What is the World Economic Forum doing about mental health?

One in four people will experience mental illness in their lives, costing the global economy an estimated $6 trillion by 2030.

Mental ill-health is the leading cause of disability and poor life outcomes in young people aged 10–24 years, contributing up to 45% of the overall burden of disease in this age-group. Yet globally, young people have the worst access to youth mental health care within the lifespan and across all the stages of illness (particularly during the early stages).

In response, the Forum has launched a global dialogue series to discuss the ideas, tools and architecture in which public and private stakeholders can build an ecosystem for health promotion and disease management on mental health.

One of the current key priorities is to support global efforts toward mental health outcomes - promoting key recommendations toward achieving the global targets on mental health, such as the WHO Knowledge-Action-Portal and the Countdown Global Mental Health

Read more about the work of our Platform for Shaping the Future of Health and Healthcare, and contact us to get involved.

Another risk factor for mental disorders is the lack of meaningful work. Scientific research has demonstrated the close correlation between work that is perceived as non-meaningful and symptoms such as exhaustion or sleep disorders. Conversely, having a sense of purpose and meaning in your work – in terms of both the company mission and your own role within the company – can be an important contributor to good mental and emotional health. Our fundamental purpose at Deutsche Post DHL Group is to connect people and improve lives. And part of improving lives is our commitment to corporate responsibility, which includes our sustainability goals. Our group-wide environmental protection program GoGreen is an example of this, as is our climate target to reduce all logistics-related carbon emissions to zero by the year 2050. Our people are involved in these programmes and measures in a number of different ways, and have the opportunity to become certified GoGreen experts or initiate their own volunteer projects.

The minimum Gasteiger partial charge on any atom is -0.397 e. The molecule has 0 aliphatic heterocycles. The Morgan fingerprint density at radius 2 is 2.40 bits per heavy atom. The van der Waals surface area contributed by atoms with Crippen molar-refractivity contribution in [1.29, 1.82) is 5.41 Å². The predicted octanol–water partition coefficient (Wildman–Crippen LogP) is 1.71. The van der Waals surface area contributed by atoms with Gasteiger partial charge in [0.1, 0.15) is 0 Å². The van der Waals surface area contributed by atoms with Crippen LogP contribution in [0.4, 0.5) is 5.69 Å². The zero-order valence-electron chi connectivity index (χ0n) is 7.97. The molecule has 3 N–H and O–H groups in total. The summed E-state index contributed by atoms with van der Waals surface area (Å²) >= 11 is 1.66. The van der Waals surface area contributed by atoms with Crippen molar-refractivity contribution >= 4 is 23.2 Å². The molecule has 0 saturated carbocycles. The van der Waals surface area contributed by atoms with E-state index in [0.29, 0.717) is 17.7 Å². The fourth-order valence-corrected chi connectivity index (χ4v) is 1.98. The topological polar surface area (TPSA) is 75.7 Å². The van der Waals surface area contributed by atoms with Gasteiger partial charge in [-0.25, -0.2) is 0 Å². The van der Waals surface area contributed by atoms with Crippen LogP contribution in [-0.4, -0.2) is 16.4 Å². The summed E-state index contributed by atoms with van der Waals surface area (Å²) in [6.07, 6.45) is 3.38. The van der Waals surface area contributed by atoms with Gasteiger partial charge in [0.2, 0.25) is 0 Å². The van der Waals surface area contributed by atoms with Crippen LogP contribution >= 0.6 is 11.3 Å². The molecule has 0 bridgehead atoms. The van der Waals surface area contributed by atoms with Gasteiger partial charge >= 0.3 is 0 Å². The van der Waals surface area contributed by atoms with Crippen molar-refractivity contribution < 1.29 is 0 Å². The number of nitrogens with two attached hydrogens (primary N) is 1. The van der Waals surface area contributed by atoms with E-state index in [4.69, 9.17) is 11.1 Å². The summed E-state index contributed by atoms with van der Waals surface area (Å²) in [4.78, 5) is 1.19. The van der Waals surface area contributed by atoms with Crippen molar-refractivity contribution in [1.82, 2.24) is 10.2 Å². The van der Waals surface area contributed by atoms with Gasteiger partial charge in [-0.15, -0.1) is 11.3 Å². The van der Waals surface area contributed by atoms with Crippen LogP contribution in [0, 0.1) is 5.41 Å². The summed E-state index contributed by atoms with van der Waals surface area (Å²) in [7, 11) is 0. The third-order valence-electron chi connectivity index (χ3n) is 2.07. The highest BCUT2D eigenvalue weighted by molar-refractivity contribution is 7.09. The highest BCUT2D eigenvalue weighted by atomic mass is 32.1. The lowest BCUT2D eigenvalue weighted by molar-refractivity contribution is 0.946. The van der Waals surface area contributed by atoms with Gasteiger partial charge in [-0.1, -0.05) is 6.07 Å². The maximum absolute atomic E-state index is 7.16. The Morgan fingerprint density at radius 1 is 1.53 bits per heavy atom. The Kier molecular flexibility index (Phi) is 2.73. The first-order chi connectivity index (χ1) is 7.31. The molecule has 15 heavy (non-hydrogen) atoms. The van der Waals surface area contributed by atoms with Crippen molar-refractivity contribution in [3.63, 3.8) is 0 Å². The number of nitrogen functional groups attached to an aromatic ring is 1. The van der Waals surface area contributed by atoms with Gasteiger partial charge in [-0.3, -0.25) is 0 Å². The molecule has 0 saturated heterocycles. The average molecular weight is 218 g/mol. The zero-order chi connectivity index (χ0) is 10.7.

germany workplace strees mental health
Germany's burned-out workforce
Image: Gallup

Our company mission and sustainability goals provide our people with a sense of purpose and meaning, as well as opportunities to develop both personally and professionally – all of which makes an important contribution to a healthy, positive and motivating work environment. An internal analysis of the sickness rate among 110,000 employees from 3,200 different teams revealed that sickness rates can be reduced most effectively by making sure employees are highly engaged and feel involved in decision-making. This also happens to improve employee performance, customer satisfaction levels, and an individual’s willingness to change.

Mental health in the workplace is an important issue that we are committed to addressing. We certainly have a bottom-line interest in this, since mental disorders are a significant contributor to absenteeism and directly impact productivity. But our strong sense of corporate and social responsibility is another motivating factor, especially since the workplace itself can all too often play a role in contributing to mental disorders. One of our core goals at Deutsche Post DHL Group is to become Employer of Choice, and in order to achieve this, we foster a corporate culture in which mental illness is not stigmatized but addressed openly and constructively. Ultimately everyone benefits: employees, managers, stakeholders and society as a whole.

Conclusion: Important take-aways from almost 10 years of focusing on mental health:

1. Talk about issues and challenges openly, at any time and at all management levels to prevent stigmatization from the outset.

2. Make mental health a leadership task and empower managers through continuous training so that they can adequately manage the issue.

3. Make the promotion of mental health an integral part of your Occupational Health and Well-being Program – and make it relevant for the whole organization.